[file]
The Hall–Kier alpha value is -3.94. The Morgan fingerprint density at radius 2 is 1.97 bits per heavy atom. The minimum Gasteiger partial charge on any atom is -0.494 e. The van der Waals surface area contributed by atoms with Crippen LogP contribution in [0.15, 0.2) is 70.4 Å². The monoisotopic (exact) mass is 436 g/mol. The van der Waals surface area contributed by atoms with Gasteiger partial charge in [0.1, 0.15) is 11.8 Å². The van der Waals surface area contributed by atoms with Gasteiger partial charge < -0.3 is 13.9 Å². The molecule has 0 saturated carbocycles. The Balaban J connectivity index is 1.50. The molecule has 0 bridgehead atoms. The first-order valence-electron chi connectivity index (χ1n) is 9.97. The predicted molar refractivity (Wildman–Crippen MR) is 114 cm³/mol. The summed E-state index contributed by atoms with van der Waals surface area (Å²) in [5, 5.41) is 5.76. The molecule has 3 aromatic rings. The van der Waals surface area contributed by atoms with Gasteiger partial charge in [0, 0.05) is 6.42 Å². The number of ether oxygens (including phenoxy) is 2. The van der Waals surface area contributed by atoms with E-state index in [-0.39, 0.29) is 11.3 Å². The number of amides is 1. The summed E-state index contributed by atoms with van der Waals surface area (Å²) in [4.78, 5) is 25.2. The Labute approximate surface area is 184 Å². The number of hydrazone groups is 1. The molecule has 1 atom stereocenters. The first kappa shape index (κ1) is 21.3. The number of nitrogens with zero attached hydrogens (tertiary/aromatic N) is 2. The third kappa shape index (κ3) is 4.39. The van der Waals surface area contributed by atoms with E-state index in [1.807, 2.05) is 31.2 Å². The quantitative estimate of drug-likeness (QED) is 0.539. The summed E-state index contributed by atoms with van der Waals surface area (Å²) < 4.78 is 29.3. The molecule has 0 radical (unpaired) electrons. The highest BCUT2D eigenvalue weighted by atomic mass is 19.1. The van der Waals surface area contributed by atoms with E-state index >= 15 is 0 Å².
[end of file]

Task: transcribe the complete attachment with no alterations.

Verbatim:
The Hall–Kier alpha value is -3.94. The Morgan fingerprint density at radius 2 is 1.97 bits per heavy atom. The minimum Gasteiger partial charge on any atom is -0.494 e. The van der Waals surface area contributed by atoms with Crippen LogP contribution in [0.15, 0.2) is 70.4 Å². The monoisotopic (exact) mass is 436 g/mol. The van der Waals surface area contributed by atoms with Gasteiger partial charge in [0.1, 0.15) is 11.8 Å². The van der Waals surface area contributed by atoms with Gasteiger partial charge < -0.3 is 13.9 Å². The molecule has 0 saturated carbocycles. The Balaban J connectivity index is 1.50. The molecule has 0 bridgehead atoms. The first-order valence-electron chi connectivity index (χ1n) is 9.97. The predicted molar refractivity (Wildman–Crippen MR) is 114 cm³/mol. The summed E-state index contributed by atoms with van der Waals surface area (Å²) in [5, 5.41) is 5.76. The molecule has 3 aromatic rings. The van der Waals surface area contributed by atoms with Gasteiger partial charge in [0, 0.05) is 6.42 Å². The number of ether oxygens (including phenoxy) is 2. The van der Waals surface area contributed by atoms with E-state index in [-0.39, 0.29) is 11.3 Å². The number of amides is 1. The summed E-state index contributed by atoms with van der Waals surface area (Å²) in [4.78, 5) is 25.2. The Labute approximate surface area is 184 Å². The number of hydrazone groups is 1. The molecule has 1 atom stereocenters. The first kappa shape index (κ1) is 21.3. The number of nitrogens with zero attached hydrogens (tertiary/aromatic N) is 2. The third kappa shape index (κ3) is 4.39. The van der Waals surface area contributed by atoms with E-state index in [1.807, 2.05) is 31.2 Å². The quantitative estimate of drug-likeness (QED) is 0.539. The summed E-state index contributed by atoms with van der Waals surface area (Å²) < 4.78 is 29.3. The molecule has 0 radical (unpaired) electrons. The highest BCUT2D eigenvalue weighted by atomic mass is 19.1. The van der Waals surface area contributed by atoms with E-state index >= 15 is 0 Å².